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Manhattan DA seeks gag order on Trump in criminal hush money case, citing voluminous threats to office staff

Manhattan prosecutors are asking the judge overseeing Donald Trump’s criminal case involving hush money payments to impose a gag order to stop the former president from publicly disparaging potential witnesses and others involved in the trial.

The gag order request was one of many pretrial motions filed by the district attorney’s office and Trump ahead of the trial, including requests to play the “Access Hollywood” recording of Trump and to bar testimony from his former lawyer, Michael Cohen.

Trump is accused in a 34-count indictment of falsifying business records as part of a cover-up to conceal hush money payments before the 2016 election to adult film star Stormy Daniels, who alleged she had an affair with Trump.

Trump denies the affair and has pleaded not guilty.

Jury selection is set to begin on March 25.

Here’s a rundown of Monday’s filings:

Gag order ask is in response to threats to DA’s office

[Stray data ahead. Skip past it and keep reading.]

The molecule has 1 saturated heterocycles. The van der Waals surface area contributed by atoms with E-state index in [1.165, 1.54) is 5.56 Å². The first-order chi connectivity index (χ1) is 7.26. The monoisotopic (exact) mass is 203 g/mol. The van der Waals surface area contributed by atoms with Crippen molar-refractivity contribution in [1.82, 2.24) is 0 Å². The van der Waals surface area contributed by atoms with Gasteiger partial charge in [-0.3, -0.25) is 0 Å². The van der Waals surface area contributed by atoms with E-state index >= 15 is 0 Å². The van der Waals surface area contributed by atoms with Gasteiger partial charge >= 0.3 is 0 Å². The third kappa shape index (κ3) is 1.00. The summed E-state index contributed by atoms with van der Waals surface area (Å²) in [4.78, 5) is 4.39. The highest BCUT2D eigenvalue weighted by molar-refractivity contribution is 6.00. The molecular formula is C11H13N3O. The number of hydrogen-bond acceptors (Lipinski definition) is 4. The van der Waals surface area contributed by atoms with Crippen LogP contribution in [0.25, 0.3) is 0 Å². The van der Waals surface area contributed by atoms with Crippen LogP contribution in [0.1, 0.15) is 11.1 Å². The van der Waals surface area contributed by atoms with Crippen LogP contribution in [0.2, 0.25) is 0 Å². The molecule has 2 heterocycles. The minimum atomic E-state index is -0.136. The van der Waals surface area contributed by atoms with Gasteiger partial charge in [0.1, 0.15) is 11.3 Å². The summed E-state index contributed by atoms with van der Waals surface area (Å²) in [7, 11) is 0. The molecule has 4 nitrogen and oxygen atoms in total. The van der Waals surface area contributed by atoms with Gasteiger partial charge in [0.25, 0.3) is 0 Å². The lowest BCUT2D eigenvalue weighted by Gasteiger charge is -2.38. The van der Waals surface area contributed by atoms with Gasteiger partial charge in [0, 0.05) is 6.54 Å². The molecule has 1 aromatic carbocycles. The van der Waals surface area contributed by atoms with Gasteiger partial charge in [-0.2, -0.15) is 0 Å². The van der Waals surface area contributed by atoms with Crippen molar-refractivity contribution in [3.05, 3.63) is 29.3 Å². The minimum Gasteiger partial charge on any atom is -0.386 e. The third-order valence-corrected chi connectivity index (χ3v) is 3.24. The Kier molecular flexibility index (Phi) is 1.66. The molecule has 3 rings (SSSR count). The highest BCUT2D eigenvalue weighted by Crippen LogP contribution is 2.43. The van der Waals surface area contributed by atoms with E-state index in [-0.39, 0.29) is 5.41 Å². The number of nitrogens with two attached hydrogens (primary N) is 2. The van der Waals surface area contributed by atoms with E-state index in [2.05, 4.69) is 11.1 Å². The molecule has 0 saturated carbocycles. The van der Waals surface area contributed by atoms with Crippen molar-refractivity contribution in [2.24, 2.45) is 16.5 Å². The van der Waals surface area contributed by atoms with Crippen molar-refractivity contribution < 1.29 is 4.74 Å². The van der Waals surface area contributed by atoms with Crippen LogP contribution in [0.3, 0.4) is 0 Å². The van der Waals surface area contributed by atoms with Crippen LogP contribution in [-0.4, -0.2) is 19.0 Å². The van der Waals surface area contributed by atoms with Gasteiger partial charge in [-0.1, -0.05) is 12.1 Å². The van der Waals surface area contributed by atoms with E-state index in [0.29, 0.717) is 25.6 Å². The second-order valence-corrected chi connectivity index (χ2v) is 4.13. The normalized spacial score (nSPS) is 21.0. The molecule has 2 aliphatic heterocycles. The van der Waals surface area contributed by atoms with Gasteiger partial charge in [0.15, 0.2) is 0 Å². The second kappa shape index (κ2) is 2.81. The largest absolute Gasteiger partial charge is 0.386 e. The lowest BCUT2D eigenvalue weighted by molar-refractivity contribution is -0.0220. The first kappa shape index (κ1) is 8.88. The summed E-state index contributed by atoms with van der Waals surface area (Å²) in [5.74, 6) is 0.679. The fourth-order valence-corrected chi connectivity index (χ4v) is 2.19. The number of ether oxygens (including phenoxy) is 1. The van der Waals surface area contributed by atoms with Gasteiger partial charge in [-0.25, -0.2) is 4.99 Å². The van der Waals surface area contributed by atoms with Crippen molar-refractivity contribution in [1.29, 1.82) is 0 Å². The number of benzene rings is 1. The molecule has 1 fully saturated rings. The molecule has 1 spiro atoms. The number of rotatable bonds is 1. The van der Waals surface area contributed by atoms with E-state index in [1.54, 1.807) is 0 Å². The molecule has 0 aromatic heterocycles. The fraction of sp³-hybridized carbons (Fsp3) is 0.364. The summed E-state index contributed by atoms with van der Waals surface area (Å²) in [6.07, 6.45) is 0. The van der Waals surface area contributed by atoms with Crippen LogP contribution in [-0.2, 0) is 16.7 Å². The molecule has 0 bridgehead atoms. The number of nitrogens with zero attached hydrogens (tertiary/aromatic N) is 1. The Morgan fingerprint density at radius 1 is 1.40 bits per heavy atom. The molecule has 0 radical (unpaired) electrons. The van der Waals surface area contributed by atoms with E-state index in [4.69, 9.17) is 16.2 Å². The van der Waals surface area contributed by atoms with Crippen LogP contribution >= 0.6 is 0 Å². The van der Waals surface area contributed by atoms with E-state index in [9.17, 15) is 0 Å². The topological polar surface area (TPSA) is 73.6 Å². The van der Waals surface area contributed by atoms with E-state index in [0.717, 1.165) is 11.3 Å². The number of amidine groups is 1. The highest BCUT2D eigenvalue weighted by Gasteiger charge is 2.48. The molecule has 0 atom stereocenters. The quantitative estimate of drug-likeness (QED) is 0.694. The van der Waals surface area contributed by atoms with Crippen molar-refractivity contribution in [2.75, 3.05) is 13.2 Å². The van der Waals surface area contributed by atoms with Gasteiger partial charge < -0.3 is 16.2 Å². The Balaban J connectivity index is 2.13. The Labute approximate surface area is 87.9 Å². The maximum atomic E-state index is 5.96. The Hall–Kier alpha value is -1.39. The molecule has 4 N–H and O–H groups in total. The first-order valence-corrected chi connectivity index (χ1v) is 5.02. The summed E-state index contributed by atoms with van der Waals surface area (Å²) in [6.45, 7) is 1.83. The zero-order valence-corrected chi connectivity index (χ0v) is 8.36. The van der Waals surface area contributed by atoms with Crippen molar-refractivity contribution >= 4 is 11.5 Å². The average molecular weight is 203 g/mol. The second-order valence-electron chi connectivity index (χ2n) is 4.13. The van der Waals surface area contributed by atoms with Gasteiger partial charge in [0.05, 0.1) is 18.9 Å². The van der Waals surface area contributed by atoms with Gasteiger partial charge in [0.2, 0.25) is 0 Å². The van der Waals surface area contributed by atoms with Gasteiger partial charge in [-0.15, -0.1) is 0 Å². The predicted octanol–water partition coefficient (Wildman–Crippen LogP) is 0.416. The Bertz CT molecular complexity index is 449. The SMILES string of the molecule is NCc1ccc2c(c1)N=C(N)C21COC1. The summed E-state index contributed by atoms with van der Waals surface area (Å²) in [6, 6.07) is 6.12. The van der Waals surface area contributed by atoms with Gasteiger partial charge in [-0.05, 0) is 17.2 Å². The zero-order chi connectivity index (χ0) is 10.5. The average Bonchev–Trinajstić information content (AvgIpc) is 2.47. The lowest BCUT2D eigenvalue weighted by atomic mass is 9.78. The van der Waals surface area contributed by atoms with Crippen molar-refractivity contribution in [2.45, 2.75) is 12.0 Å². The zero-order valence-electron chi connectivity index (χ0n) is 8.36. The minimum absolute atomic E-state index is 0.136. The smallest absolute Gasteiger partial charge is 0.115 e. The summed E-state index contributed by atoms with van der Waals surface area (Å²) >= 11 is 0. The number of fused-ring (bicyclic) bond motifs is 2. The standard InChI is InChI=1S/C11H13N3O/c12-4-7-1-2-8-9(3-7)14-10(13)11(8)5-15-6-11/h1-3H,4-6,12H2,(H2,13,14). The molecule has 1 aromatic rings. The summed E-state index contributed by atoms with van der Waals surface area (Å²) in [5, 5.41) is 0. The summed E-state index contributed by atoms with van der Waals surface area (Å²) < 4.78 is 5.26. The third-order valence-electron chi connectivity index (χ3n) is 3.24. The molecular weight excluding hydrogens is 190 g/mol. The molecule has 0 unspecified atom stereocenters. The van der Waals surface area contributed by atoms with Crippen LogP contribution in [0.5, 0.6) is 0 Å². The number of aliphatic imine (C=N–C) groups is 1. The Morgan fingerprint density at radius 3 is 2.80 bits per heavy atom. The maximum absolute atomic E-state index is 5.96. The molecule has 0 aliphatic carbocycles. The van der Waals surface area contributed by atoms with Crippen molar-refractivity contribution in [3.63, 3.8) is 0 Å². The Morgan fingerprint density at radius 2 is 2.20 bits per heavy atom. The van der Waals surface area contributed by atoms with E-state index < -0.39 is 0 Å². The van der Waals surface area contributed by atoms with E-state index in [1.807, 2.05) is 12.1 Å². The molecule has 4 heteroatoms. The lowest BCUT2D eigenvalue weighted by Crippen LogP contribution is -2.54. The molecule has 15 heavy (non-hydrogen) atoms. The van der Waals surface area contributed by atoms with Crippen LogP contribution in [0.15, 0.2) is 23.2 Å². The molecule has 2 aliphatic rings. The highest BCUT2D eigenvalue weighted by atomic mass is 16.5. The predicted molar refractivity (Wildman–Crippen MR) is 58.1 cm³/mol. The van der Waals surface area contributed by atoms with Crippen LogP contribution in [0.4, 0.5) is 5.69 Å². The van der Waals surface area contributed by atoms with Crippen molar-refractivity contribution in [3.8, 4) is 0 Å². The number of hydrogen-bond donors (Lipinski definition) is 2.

Trump’s comments have already resulted in hundreds of threats to the office, prosecutors said in a motion Monday.

“Defendant has a long history of making public and inflammatory remarks about the participants in various judicial proceedings against him, including jurors, witnesses, lawyers, and court staff,” the Manhattan district attorney’s office wrote. “Those remarks, as well as the inevitable reactions they incite from defendant’s followers and allies, pose a significant and imminent threat to the orderly administration of this criminal proceeding and a substantial likelihood of causing material prejudice.”

Prosecutors are not asking the judge to block Trump from speaking about District Attorney Alvin Bragg.

They are seeking state Supreme Court Judge Juan Merchan to gag Trump from making comments about potential witnesses, lawyers involved in the case other than the DA, court staff, and family members of lawyers and staff. In addition, prosecutors also asked the judge to prevent Trump from making public statements about any prospective juror in the trial.

“The U.S. Court of Appeals for the D.C. Circuit recently upheld restrictions on defendant’s extrajudicial speech that are essentially identical to the ones requested by the People here. This Court should accordingly grant the narrowly tailored protective measures sought here,” Bragg’s office wrote.